|Gendered Memories of Peru’s ‘Internal War’ as Recounted through Art|
|In 2003, a consortium of NGOs held an art contest in the department of Ayacucho as part of their efforts to establish a collective memory project about the internal conflict (1980-2000). In total, 177 people participated in the contest, submitting works in the categories of poetry, stories, song, and paintings. The success of this original contest led to similar contests in other communities in the following years. From this corpus of artworks, distinct memory patterns emerge along the lines of age and gender. The war affected men and women differently, as did it affect them differently in their in their age.
The Rescate por la memoria entries express gendered differences of the armed conflict. One of the “truths” of the violence upon which the Peruvian Truth and Reconciliation Commission (CVR) and art converge is the gendered experience of the violence. Men and women were affected differently by the internal war: over 75% of the victims were men over 15 years of age (most between the ages of 20 and 49) and were local leaders targeted by Shining Path or “disappeared” by the military; most women who died were the victims of indiscriminate violence and massacres leveled against the communities. Because of their gender, women were subjected to rape and forced domestic duties (such as cooking and tending to injured members of the armed opposition and the military). Sexual violence by the armed forces went underreported to the CVR, a taboo truth made explicit in several of the entries to the Rescate por la memoria contest. But Rescate por la memoria submissions also demonstrate that women were not passive victims alone: women participated in Shining Path membership and also in the organization of communities against Shining Path and military incursions. They searched for their disappeared relatives and cared for their surviving families.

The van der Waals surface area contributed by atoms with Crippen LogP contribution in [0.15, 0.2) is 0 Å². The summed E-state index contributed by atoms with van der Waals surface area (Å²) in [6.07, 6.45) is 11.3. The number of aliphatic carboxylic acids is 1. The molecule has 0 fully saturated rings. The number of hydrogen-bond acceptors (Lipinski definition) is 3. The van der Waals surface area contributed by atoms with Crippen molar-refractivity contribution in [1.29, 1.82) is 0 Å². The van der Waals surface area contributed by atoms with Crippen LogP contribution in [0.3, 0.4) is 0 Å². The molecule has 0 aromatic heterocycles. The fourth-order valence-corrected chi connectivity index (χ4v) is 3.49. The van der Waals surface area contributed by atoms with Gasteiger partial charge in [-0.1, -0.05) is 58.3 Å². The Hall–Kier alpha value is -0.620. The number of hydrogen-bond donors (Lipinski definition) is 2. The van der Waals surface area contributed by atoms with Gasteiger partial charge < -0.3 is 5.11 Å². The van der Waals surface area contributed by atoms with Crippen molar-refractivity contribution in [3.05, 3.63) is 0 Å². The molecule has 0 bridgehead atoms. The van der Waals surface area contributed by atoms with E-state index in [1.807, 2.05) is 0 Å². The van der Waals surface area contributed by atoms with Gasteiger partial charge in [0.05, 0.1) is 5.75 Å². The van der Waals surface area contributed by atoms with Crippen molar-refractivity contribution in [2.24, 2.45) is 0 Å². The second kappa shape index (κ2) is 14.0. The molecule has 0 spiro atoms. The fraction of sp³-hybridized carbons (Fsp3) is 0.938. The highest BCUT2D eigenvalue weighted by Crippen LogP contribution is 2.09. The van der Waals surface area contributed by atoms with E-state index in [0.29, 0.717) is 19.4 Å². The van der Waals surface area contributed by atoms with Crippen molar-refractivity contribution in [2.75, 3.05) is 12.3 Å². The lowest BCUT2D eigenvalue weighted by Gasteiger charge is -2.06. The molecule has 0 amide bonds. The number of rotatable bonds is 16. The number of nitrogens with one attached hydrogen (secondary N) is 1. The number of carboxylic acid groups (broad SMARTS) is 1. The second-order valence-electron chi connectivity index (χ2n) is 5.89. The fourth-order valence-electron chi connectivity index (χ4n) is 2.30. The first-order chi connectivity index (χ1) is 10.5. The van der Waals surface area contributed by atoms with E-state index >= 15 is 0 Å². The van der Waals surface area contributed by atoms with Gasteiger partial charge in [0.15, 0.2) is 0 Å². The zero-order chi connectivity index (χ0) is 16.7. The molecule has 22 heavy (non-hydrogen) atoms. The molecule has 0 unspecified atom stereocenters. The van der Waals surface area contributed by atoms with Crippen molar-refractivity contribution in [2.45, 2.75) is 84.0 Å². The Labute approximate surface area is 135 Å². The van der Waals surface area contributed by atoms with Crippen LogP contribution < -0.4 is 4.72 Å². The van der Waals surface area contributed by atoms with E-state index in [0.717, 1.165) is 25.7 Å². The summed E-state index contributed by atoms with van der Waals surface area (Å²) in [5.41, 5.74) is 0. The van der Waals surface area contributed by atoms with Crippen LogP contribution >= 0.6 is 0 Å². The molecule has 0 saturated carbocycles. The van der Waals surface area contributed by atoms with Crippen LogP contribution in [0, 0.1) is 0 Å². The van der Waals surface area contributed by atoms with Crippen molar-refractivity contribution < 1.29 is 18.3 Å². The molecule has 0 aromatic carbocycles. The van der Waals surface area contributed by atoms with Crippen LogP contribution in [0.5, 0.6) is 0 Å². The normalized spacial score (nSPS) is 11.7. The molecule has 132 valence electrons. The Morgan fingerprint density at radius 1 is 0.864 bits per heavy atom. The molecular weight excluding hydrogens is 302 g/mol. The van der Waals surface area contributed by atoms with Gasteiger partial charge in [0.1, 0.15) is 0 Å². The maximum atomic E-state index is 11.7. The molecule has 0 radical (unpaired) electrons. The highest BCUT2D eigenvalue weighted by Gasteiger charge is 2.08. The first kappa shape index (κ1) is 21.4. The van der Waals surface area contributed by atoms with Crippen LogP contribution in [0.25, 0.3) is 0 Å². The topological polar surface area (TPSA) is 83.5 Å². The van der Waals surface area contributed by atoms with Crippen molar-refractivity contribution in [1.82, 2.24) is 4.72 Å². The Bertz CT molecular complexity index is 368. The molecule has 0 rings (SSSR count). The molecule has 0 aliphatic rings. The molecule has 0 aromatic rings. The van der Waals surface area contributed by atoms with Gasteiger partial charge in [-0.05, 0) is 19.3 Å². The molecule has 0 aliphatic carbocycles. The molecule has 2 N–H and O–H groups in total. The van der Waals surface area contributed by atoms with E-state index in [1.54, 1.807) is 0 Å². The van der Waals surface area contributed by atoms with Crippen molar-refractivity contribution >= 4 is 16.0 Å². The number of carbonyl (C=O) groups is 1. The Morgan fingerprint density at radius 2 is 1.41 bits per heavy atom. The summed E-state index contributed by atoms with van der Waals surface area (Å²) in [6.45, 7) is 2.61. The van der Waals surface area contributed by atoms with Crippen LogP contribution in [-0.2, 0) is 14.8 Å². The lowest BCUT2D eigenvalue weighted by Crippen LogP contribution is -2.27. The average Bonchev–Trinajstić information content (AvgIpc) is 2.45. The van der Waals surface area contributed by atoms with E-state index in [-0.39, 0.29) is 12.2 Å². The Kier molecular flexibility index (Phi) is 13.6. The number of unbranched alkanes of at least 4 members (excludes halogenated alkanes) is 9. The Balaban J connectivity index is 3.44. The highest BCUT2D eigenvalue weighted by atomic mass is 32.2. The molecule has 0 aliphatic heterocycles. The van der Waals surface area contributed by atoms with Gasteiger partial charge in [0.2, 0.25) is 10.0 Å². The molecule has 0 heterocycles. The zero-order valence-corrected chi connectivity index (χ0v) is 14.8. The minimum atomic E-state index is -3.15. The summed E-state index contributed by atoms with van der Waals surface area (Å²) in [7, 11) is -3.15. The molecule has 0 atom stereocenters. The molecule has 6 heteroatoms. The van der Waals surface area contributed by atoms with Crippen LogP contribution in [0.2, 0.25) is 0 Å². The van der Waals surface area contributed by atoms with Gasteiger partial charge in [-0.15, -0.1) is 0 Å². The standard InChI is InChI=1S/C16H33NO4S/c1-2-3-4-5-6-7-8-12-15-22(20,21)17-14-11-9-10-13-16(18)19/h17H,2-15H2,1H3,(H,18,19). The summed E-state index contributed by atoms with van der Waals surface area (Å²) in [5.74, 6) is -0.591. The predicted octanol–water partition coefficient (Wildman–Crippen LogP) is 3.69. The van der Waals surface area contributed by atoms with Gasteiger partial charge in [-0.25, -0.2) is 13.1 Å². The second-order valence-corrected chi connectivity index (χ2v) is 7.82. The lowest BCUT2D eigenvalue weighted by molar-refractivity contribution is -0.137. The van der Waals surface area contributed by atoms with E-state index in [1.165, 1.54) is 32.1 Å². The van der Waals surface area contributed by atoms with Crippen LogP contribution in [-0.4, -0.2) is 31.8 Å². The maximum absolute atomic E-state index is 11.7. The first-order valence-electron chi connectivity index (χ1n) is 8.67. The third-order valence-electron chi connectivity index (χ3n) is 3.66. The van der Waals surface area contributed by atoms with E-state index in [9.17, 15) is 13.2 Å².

Gendered differences are evident in the choice of contest categories. Interestingly, while women only made up a quarter of the participants in the original Rescate por memoria contest in the province of Ayacucho (2003), they accounted for nearly half of the entries in the song category and many also submitted pieces of poetry, perhaps reflecting the strong oral and lyrical tradition of the region. The following year, poetry accounted for more than a third of women’s entries (36%) in urban Ayacucho where women made up a fifth of the participants. In Huancavelica, poetry accounted for just under a third of the entries by women, who represented a quarter of the participants. In all three contests, men disproportionately outnumbered women in the “narration” category.
This presentation wishes to consider these artworks across the categories of analysis of gender and age in order to draw comparisons with the findings of the CVR, and to advance the argument that historians and social scientists need to include art as part of their archive.|